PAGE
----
Pressure-treated wood is a popular choice for outdoor structures due to its ability to resist rot, insects, and decay. Despite its durability, there are several factors that can affect how long pressure-treated wood will last. While it can last up to 40 years without signs of wear and tear, certain projects like decking and flooring may only last about a decade. Other variables, such as the wood type, chemical treatment, exposure to wet environments, and maintenance, can also impact the wood’s lifespan. In this article, we will explore each of these factors in detail to provide a comprehensive understanding of pressure-treated wood longevity.
Factors affecting pressure-treated wood’s longevity
The type of climate in the area you are in might influence how long your pressure-treated wood will last. This will be mainly influenced by where you plan to use the wood.
The wood will stay in ground contact longer in high humidity, sub-tropical, or tropical areas. Wood made for ground contact is mainly used on the ground or in contact with the land, soils, vegetation, or debris.
In addition, the wood is also best for freshwater applications or where there is exposure to daily moisture. Wood made for ground contact has twice the ability to hold chemicals as one made for above-ground use.
2. Type of wood.
While hardwoods are generally more durable than softwoods, there are several softwood species that are also known for their durability. The longevity of these softwoods can be attributed to their ability to retain preservatives better than other softwoods. Here are some examples of durable softwood species:
Pine/Cedar: Southern pine is a commonly used wood for framing in the eastern United States due to its sturdy logs and high sapwood content, which is good at absorbing preservatives. Red pine and Ponderosa pine are often used in the northern United States and Canada.
Douglas fir: This species is prevalent in the western United States and Canada and is known for its strength and resistance to decay.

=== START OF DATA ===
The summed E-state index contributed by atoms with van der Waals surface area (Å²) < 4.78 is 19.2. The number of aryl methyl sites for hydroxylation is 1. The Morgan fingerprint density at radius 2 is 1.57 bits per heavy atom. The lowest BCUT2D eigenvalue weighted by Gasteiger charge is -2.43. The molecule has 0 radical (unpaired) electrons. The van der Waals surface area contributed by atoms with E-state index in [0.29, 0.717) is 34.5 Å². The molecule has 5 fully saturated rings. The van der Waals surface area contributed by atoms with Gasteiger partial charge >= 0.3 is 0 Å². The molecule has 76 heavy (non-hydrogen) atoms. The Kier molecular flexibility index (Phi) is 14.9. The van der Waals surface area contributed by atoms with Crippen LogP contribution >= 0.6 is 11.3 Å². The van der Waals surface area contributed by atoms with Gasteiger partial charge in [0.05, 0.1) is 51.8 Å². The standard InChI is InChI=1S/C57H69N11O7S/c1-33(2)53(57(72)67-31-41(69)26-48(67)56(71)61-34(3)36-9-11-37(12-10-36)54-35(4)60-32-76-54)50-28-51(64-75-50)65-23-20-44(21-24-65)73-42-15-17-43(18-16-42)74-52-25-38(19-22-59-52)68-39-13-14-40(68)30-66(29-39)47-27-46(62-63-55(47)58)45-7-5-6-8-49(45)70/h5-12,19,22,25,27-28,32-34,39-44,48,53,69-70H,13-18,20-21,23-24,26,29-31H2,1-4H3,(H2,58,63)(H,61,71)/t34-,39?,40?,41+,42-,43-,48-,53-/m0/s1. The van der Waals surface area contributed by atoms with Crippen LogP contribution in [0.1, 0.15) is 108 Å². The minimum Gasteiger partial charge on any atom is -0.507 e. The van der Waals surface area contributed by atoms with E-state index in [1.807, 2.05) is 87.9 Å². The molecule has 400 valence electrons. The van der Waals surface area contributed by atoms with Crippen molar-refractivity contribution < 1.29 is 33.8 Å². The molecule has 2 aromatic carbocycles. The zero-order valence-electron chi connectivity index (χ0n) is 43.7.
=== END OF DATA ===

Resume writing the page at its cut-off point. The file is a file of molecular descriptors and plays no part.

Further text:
Hem-Fir: Although this western species is weaker and more prone to warping and splitting than Douglas fir, it is highly responsive to preservation and is a popular choice for outdoor projects.
3. Chemicals used
Preservative chemicals are infused into the wood under pressure in a vacuum-sealed tank, retort, or steel cylinder during the pressure treatment process.
The amount and type of chemicals used in this process will affect how long the wood will endure. For example;
- Chromated Copper Arsenate (CCA) is used in heavy applications like shakes and shingles, utility poles, and wood foundations. In this type of treated wood, the functions of copper and arsenate act as insecticides, and chromium protects the wood from UV rays. Also, treating wood with CCA makes it challenging to remove the chemical from the wood, hence making the wood more durable.
- On the other hand, wood made for lighter-duty projects is treated with Amine Copper Quat (ACQ), Copper Azole (CA), and Ammoniacal Copper Zinc Arsenate (ACZA), each having a limited range of applications.
Many other chemical preservatives are available, such as Creosote, Pentachlorophenol, Acid Copper Chromate (ACC), Borates, Copper Naphthenate, Copper-HDO, and Polymeric betaine.
Also, you must use the proper hardware and fasteners for the type of pressure-treated wood used. The chemicals will corrode the metal if it is not designed to handle the chemical treatments. Therefore, the corrosion will impair the project’s integrity, thus reducing the life of the wood.
4. use/project type.
What you plan to do with the wood will decide the type of pressure treatment it receives, which will affect how long it lasts.
Various projects subject the wood to different degrees of stress. Those pressures, in turn, require varying amounts of preservatives to provide the best possible protection for the wood.
The amount of preservative required is known as the “retention level.” This is the amount of preservative retained in the wood after treatment. Each preservative has its own retention level for these projects.